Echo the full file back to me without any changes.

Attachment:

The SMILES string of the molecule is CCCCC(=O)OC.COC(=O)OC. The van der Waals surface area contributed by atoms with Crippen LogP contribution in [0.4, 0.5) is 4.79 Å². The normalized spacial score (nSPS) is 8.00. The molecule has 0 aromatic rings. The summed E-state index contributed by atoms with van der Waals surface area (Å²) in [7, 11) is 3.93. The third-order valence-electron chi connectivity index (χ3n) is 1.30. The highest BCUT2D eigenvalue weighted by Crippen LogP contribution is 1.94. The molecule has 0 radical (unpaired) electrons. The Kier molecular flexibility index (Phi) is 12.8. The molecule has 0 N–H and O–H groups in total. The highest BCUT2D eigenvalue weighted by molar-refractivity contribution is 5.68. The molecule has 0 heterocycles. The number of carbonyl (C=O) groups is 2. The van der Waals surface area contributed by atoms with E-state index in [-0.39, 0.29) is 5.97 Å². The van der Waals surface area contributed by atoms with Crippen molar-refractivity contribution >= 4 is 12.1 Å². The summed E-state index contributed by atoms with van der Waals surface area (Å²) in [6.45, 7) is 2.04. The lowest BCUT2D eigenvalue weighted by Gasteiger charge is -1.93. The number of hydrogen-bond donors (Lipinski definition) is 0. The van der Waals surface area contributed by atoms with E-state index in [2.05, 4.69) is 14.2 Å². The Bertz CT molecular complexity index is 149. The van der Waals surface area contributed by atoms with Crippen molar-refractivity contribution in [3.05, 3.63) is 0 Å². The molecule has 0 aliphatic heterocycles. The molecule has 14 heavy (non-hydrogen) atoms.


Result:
The SMILES string of the molecule is CCCCC(=O)OC.COC(=O)OC. The van der Waals surface area contributed by atoms with Crippen LogP contribution in [0.4, 0.5) is 4.79 Å². The normalized spacial score (nSPS) is 8.00. The molecule has 0 aromatic rings. The summed E-state index contributed by atoms with van der Waals surface area (Å²) in [7, 11) is 3.93. The third-order valence-electron chi connectivity index (χ3n) is 1.30. The highest BCUT2D eigenvalue weighted by Crippen LogP contribution is 1.94. The molecule has 0 radical (unpaired) electrons. The Kier molecular flexibility index (Phi) is 12.8. The molecule has 0 N–H and O–H groups in total. The highest BCUT2D eigenvalue weighted by molar-refractivity contribution is 5.68. The molecule has 0 heterocycles. The number of carbonyl (C=O) groups is 2. The van der Waals surface area contributed by atoms with E-state index in [-0.39, 0.29) is 5.97 Å². The van der Waals surface area contributed by atoms with Crippen molar-refractivity contribution >= 4 is 12.1 Å². The summed E-state index contributed by atoms with van der Waals surface area (Å²) in [6.45, 7) is 2.04. The lowest BCUT2D eigenvalue weighted by Gasteiger charge is -1.93. The number of hydrogen-bond donors (Lipinski definition) is 0. The van der Waals surface area contributed by atoms with E-state index in [2.05, 4.69) is 14.2 Å². The Bertz CT molecular complexity index is 149. The van der Waals surface area contributed by atoms with Crippen molar-refractivity contribution in [3.05, 3.63) is 0 Å². The molecule has 0 aliphatic heterocycles. The molecule has 14 heavy (non-hydrogen) atoms.